4

Another engraving question arised from the same book Sebastian Lee; Op. 70

In Nr. 40 there are two chords, containing half and quarter notes:

enter image description here

since this is a cello score, and you can not play three strings at the same time on a cello, I'm wondering if this should indicate that you only play the g in the beginning, as you would actually do. You would play g and d, then d and c at the same time for the first chord.

I have never seen this before, does anyone know what it is for?

and how would I engrave this with LilyPond?

so far I got:

\set fingeringOrientations = #'(left)
<g, d'-0 c'-2> <g f'-2 b-1> | %07

results in:

enter image description here


Sebastian Lee, Op.70 in LilyPond format on GitHub

4

Your guess is correct about the meaning of the notation. Usually, for strings this implies that you play the lower note briefly at the beginning and then play the double-stop with the upper two notes and hold that for the rest of the duration.

For Lilypond, I can immediately think of two common ways to do something like this.

(1) The simplest is to tweak the notehead and change the lowest pitch in each chord to a notehead for a quarter note.

\set fingeringOrientations = #'(left)
<\tweak duration-log #4 g, d'-0 c'-2>2 <\tweak duration-log #4 g f'-2 b-1>

The duration-log setting for the notehead uses 4 for quarter-note style, 2 for half-note, etc.

(2) If you have a more complicated situation than this which requires more than a notehead tweak, sometimes you'll need to use multiple voices. If you haven't needed to use multiple voices elsewhere in the score so far, no need to explicitly create them now. The most compact Lilypond notation to create this would be something like:

<< { \set fingeringOrientations = #'(left)
  \stemDown <d,-0 c'-2>2 <f-2 b-1>} \\ {g,4 s g s} >>

Note that the << >> signs are used to indicate music that is played simultaneously, and the \\ separates the voices. By default, when multiple voices are created on a single staff, Lilypond puts the stems of the first voice going up and the second voice going down. Here, forcing the \stemDown on the first voice will combine it with the (downward) stem of the second voice. (You'll get a "clashing note columns" warning from Lilypond, but the resulting notation will overlap the stems in a way that you want.) Here, the lower voice uses g,4 s g s where s is just a "spacer rest" (hidden), where nothing appears. (This is a useful trick to use in many places in Lilypond with multiple voices.) Thus, the lower voice only shows up on the first and third quarters of the measure, which is where you need it.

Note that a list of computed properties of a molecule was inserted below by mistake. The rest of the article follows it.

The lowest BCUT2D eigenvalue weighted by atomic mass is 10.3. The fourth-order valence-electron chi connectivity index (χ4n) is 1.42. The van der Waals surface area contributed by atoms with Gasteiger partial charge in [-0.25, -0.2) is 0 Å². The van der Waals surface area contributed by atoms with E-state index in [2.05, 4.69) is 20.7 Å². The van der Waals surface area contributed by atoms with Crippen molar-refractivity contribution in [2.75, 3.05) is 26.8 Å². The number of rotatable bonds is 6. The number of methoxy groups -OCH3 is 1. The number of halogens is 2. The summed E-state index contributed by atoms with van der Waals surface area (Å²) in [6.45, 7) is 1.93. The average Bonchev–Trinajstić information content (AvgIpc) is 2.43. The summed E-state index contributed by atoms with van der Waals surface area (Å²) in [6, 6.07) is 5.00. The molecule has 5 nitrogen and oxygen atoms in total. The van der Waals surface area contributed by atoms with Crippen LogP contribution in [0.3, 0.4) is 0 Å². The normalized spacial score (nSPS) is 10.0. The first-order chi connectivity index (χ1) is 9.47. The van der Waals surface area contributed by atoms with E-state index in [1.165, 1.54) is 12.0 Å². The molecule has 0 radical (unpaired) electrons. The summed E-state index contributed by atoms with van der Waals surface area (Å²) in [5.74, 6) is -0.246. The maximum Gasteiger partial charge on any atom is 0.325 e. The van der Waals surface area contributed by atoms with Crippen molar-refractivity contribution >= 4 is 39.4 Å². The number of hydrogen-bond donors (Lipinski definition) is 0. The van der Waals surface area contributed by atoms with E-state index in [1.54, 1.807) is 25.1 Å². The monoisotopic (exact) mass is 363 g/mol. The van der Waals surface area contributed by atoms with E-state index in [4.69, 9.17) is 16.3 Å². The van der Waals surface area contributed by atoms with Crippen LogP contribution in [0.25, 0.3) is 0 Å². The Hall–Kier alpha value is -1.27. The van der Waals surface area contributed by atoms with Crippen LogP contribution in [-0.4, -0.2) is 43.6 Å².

[EDIT: A more elegant way to combine the voices is described in Paco Vila's answer using \partcombine, which is a probably a better option if you only have two voices to combine.]

Note that Lilypond will usually reserve space for the hidden s rests, even if they aren't there, so the second option will result in a more widely spaced version. In this case, the second approach isn't necessary, but in more complex situations it can be helpful to have the two voices (and to tweak spacing if necessary).

| improve this answer | |
  • I don't know anything about Lilypond but your engraving is fine: that's how it would appear in a piece by Bach. Yes, the chords have to be arpeggiated but with the highest pair held. As the G is an open string it'll go on sounding for the whole minim after the bow has left it, so I can't see the point of giving it only the value of a crotchet. – Old Brixtonian Nov 24 '19 at 5:29
4

I would use the partcombine function together with the partcombineChords command this way:

{
\clef bass

  \partcombine
  { \partcombineChords  g,4 }
  { <d c'>2 }

  \partcombine
  { \partcombineChords  g,4 }
  { <f b!>2 }

}

lilypond result

Afterwards you shouldn't forget \partcombineAutomatic if necessary.

| improve this answer | |
  • +1 - Thanks for this idea. I've used partcombine before, but I haven't experimented with many of the related commands. I didn't realize \partcombineChords would accept disparate note durations on the same stem. Another good option. – Athanasius Nov 24 '19 at 20:32
  • just working on the sheet again, and for some reason your suggestion gives me a pretty wide spacing... Comparison on LilyBin – nath Nov 26 '19 at 22:23
  • Yes, and there is a reason for it. The most common duration is now assumed to be the fourth note, so the half notes take much more space now. It can be solved by adjusting SpacingSpanner.common-shortest-duration in the context of Score, see the effect of this in LilyBin – Paco Vila Nov 27 '19 at 23:49

Your Answer

By clicking “Post Your Answer”, you agree to our terms of service, privacy policy and cookie policy

Not the answer you're looking for? Browse other questions tagged or ask your own question.